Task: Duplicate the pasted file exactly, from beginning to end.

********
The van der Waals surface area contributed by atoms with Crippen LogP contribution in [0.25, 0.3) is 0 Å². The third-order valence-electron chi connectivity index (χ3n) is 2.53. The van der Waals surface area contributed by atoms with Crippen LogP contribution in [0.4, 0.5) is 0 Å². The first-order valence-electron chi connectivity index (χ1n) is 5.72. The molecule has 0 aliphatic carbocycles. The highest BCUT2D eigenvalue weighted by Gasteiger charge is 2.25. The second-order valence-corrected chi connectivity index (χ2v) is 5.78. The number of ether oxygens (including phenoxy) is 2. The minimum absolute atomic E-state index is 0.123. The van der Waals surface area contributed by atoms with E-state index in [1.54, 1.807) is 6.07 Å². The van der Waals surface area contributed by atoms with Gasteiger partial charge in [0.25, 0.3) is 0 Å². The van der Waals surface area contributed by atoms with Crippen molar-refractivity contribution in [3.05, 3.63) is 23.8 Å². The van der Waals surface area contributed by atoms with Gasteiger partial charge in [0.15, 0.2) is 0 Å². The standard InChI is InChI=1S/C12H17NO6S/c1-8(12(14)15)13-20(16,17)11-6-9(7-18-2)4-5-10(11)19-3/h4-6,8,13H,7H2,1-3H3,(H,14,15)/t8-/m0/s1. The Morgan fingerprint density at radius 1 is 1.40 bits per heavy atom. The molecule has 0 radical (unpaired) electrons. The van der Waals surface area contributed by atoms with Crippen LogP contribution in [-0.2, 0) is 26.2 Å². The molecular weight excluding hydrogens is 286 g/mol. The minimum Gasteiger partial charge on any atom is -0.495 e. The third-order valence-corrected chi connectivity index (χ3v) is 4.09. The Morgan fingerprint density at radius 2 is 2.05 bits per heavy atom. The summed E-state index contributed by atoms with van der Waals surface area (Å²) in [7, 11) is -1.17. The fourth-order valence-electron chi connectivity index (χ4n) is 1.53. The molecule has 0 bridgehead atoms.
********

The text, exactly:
The van der Waals surface area contributed by atoms with Crippen LogP contribution in [0.25, 0.3) is 0 Å². The third-order valence-electron chi connectivity index (χ3n) is 2.53. The van der Waals surface area contributed by atoms with Crippen LogP contribution in [0.4, 0.5) is 0 Å². The first-order valence-electron chi connectivity index (χ1n) is 5.72. The molecule has 0 aliphatic carbocycles. The highest BCUT2D eigenvalue weighted by Gasteiger charge is 2.25. The second-order valence-corrected chi connectivity index (χ2v) is 5.78. The number of ether oxygens (including phenoxy) is 2. The minimum absolute atomic E-state index is 0.123. The van der Waals surface area contributed by atoms with E-state index in [1.54, 1.807) is 6.07 Å². The van der Waals surface area contributed by atoms with Gasteiger partial charge in [0.25, 0.3) is 0 Å². The van der Waals surface area contributed by atoms with Crippen molar-refractivity contribution in [3.05, 3.63) is 23.8 Å². The van der Waals surface area contributed by atoms with Gasteiger partial charge in [0.15, 0.2) is 0 Å². The standard InChI is InChI=1S/C12H17NO6S/c1-8(12(14)15)13-20(16,17)11-6-9(7-18-2)4-5-10(11)19-3/h4-6,8,13H,7H2,1-3H3,(H,14,15)/t8-/m0/s1. The Morgan fingerprint density at radius 1 is 1.40 bits per heavy atom. The molecule has 0 radical (unpaired) electrons. The van der Waals surface area contributed by atoms with Crippen LogP contribution in [-0.2, 0) is 26.2 Å². The molecular weight excluding hydrogens is 286 g/mol. The minimum Gasteiger partial charge on any atom is -0.495 e. The third-order valence-corrected chi connectivity index (χ3v) is 4.09. The Morgan fingerprint density at radius 2 is 2.05 bits per heavy atom. The summed E-state index contributed by atoms with van der Waals surface area (Å²) in [7, 11) is -1.17. The fourth-order valence-electron chi connectivity index (χ4n) is 1.53. The molecule has 0 bridgehead atoms.